Wandering the Summer Palace

On our third day in Beijing we took a more leisurely pace after having spent so much time on the Tour of Indefinite Stops. Henry’s fever was gone and he was feeling well again.

After breakfast and some planning by my wife, we went out and rode the subway to the Summer Palace. The subway stop is a 10-15 minute walk from the palace. There are plenty of rickshaw cyclists offering to take you. We opted to walk, despite the usual protests from Meredith. (Yes, one of the nice things for us about the Summer Palace, is that we didn’t have to deal with the First Class Hassle of getting a Beijing taxi driver to agree to take us there. I have no problems picturing a Beijing taxi driver looking at the address to the Summer Palace and making a face as if he’d never heard of the Summer Palace before.)

One of the exits from the subway stop Xiyuan opens to a small upscale outdoor mall with a Starbucks and an Ethan Allen store. I was looking to get some bottled water, so I went into what I thought was a convenience store. It wasn’t quite that. It seemed to be selling upscale body products and revitalizing liquids and creams all sorts of other “natural” bodily improvement products. The only bottled water for sale in that store was Evian, at 12.50 Yuan per bottle. Which, given that I had now been in China for over a month, I thought was outrageous. I knew I’d be able to buy bottled water down the road for two, three, or four Yuan per bottle at most. Mind you, 12.50 Yuan is about two US dollars. Shows you how I’d come to view prices. But I did end up buying two bottles of water from a street-side store/restaurant for 6 Yuan.

The Summer Palace, covering roughly 70,000 square meters, was originally built in 1750 during the Qing Dynasty. It was burned down in 1860 by the English and the French. It was rebuilt in 1888. (The English and French burned down a lot of things in China before getting their Concessions.)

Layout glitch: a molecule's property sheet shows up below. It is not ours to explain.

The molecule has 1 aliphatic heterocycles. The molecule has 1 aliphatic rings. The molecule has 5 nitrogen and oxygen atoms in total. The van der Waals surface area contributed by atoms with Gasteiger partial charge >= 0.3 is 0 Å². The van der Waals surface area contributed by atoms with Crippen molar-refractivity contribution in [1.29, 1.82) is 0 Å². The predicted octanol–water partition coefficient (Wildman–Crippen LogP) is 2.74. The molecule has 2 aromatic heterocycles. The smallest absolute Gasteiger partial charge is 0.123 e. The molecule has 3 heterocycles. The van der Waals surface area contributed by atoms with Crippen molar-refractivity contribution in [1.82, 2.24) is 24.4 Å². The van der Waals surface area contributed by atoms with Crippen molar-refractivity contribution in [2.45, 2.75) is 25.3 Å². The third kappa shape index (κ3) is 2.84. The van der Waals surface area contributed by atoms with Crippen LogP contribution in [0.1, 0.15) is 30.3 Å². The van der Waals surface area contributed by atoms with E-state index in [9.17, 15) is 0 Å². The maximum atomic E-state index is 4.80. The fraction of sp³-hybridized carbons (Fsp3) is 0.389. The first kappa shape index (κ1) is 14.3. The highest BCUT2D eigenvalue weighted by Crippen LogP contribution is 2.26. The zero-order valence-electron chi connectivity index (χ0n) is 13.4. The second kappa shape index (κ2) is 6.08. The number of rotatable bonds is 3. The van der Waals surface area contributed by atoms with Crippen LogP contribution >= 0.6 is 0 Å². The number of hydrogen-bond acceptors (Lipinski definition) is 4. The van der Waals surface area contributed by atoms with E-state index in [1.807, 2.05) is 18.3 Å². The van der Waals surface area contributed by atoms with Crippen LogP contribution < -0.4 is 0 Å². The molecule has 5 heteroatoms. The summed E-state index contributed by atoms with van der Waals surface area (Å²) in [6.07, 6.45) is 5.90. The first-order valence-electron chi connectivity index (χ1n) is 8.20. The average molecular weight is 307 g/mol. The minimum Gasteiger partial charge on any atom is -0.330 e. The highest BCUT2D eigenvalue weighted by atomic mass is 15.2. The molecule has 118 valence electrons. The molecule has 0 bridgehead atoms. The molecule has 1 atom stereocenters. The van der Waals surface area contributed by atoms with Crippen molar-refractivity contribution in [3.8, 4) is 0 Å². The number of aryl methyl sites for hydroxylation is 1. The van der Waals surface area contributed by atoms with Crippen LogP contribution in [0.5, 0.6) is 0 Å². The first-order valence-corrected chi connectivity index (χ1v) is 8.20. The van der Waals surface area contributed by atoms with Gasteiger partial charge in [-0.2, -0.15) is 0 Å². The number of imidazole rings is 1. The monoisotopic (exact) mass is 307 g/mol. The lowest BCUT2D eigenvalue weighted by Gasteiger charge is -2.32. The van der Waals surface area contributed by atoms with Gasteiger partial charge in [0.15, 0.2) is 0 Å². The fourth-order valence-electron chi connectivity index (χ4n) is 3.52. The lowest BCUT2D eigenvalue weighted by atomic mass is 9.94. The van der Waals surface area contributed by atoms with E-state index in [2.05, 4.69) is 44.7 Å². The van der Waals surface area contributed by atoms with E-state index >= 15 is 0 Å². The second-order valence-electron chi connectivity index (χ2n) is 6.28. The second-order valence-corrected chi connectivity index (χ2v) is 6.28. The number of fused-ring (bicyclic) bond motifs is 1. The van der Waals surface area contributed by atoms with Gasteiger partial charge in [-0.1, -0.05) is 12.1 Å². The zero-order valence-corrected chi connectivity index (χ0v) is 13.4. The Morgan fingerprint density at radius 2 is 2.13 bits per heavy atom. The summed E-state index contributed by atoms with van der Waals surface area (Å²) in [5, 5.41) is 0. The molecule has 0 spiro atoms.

The Summer Palace sold maps in English, so we were able to easily find our way around. It’s a beautiful place.

We found the restrooms first, then wandered around some buildings before heading over to see the Kunming Lake.

We looked into renting a four-person paddle boat on Kunming Lake but there were no more available for rental. Or at least that’s the best my wife could make out when she went to the ticket window.

If we couldn’t be on the water, then we decided to see the Long Corridor and the Tower of the Fragrance of the Buddha. To to do that, we had to walk along a narrow pathway set next to the lake and the lotus plants.

The Long Corridor is exactly that, a long corridor. It’s 728 meters long with 273 sections. It’s the longest corridor in a classical Chinese garden. We did not walk the entire length. We walked about half of it. Well, we tried. There were a lot of people and we ended up walking next to it.

Each beam was painted with a unique image.

At about the halfway point in the corridor we entered the Hall of Dispelling Clouds and climbed up the steps to the Tower of the Fragrance of the Buddha. It offers a panoramic view of the lake and much of the park itself.